Outgoing mayor criticises profits made from British citizenship process
PUBLISHED: 17:19 30 May 2018 | UPDATED: 17:19 30 May 2018
Camden Council’s outgoing mayor has criticised the cost of people becoming British citizens, and says it is pricing them out of doing so.
Richard Cotton stepped down at Camden Council’s council AGM last week, after a year of memorably representing the borough in his well-known wide range of colourful suits.
As part of his role, he has presided over citizenship ceremonies, and also led them when he was deputy mayor the year before.
He is concerned about the increase in price over the past few years, and believes it is pricing Camden residents out of getting the same rights as British citizens.
When the coalition government came to power in 2010, they were around £200.
Eight years later, they have soared to £1410 per adult, with children costing around £1092.
This is without the costs for the exams applicants have to take.
Getting leave to remain status to settle costs £2389 per person.
Cllr Cotton will be formally writing to MPs about the fees, now he has stepped down.
He told the Ham&High: “They have now gone up nearly ten-fold since 2010.
“I know of people in my ward who are priced out of it. You have to cover the costs, but this is making a considerable profit.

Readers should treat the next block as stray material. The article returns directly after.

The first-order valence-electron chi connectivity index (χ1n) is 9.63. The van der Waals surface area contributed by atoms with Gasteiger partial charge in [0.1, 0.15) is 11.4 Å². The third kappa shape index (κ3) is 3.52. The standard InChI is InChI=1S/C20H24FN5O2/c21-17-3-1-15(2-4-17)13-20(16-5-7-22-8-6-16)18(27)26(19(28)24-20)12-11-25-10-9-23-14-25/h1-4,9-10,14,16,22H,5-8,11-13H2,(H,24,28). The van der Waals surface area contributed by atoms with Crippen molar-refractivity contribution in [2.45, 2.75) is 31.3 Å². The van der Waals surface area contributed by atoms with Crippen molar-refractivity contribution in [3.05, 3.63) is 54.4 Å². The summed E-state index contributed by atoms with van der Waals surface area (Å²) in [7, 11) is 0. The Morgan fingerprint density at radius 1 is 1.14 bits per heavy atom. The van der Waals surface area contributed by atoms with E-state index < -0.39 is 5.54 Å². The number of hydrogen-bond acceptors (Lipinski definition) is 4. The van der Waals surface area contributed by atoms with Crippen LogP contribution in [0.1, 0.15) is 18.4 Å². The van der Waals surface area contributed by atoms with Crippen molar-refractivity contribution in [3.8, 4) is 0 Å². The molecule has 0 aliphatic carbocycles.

“The people who work in the health service and our care homes, on London Living Wage, will find it more difficult than someone on a higher wage.”
After administrative costs for the council are deducted, the money goes to the government.
Cllr Cotton said when the amount is added up for an average family of four, the amount becomes unrealistic.
“If you’ve got two adults and two children, that’s more than £5000. People want to do it, and just can’t afford it.”
Cllr Cotton was replaced as mayor last night by Kentish Town councillor Jenny Headlam-Wells.
As part of his ceremonial role he has also raised a record total of more than £45,000 for homeless charity C4WS.
He said he was pleased about the increased exposure for the issue, as well as the money raised.
“It’s a fantastic amount, and over our target. It’s not just about the money, it’s about raising the profile.
“I will go and volunteer this coming winter because the problem is still going to be there.
“I won’t be happy until people are not homeless.”
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